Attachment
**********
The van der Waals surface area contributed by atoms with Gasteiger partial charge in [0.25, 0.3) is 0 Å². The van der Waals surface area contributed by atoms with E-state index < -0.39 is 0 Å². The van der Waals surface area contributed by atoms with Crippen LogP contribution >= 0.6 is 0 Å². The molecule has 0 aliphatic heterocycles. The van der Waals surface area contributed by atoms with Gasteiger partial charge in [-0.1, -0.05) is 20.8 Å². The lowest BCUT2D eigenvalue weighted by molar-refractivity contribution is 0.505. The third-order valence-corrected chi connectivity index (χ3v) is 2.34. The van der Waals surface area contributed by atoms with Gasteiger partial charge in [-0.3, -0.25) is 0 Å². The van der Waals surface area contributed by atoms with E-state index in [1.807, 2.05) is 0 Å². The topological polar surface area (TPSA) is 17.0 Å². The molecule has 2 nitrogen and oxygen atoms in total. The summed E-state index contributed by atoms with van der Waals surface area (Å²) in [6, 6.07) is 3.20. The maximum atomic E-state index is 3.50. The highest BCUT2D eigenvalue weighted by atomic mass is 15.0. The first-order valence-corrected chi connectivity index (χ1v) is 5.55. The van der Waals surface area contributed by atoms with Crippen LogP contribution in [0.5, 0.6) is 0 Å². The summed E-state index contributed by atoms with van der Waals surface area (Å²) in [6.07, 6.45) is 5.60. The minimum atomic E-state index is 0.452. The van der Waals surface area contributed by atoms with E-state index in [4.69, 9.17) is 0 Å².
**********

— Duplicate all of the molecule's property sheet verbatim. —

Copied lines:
The van der Waals surface area contributed by atoms with Gasteiger partial charge in [0.25, 0.3) is 0 Å². The van der Waals surface area contributed by atoms with E-state index < -0.39 is 0 Å². The van der Waals surface area contributed by atoms with Crippen LogP contribution >= 0.6 is 0 Å². The molecule has 0 aliphatic heterocycles. The van der Waals surface area contributed by atoms with Gasteiger partial charge in [-0.1, -0.05) is 20.8 Å². The lowest BCUT2D eigenvalue weighted by molar-refractivity contribution is 0.505. The third-order valence-corrected chi connectivity index (χ3v) is 2.34. The van der Waals surface area contributed by atoms with Gasteiger partial charge in [-0.3, -0.25) is 0 Å². The van der Waals surface area contributed by atoms with E-state index in [1.807, 2.05) is 0 Å². The topological polar surface area (TPSA) is 17.0 Å². The molecule has 2 nitrogen and oxygen atoms in total. The summed E-state index contributed by atoms with van der Waals surface area (Å²) in [6, 6.07) is 3.20. The maximum atomic E-state index is 3.50. The highest BCUT2D eigenvalue weighted by atomic mass is 15.0. The first-order valence-corrected chi connectivity index (χ1v) is 5.55. The van der Waals surface area contributed by atoms with Crippen LogP contribution in [0.5, 0.6) is 0 Å². The summed E-state index contributed by atoms with van der Waals surface area (Å²) in [6.07, 6.45) is 5.60. The minimum atomic E-state index is 0.452. The van der Waals surface area contributed by atoms with E-state index in [4.69, 9.17) is 0 Å².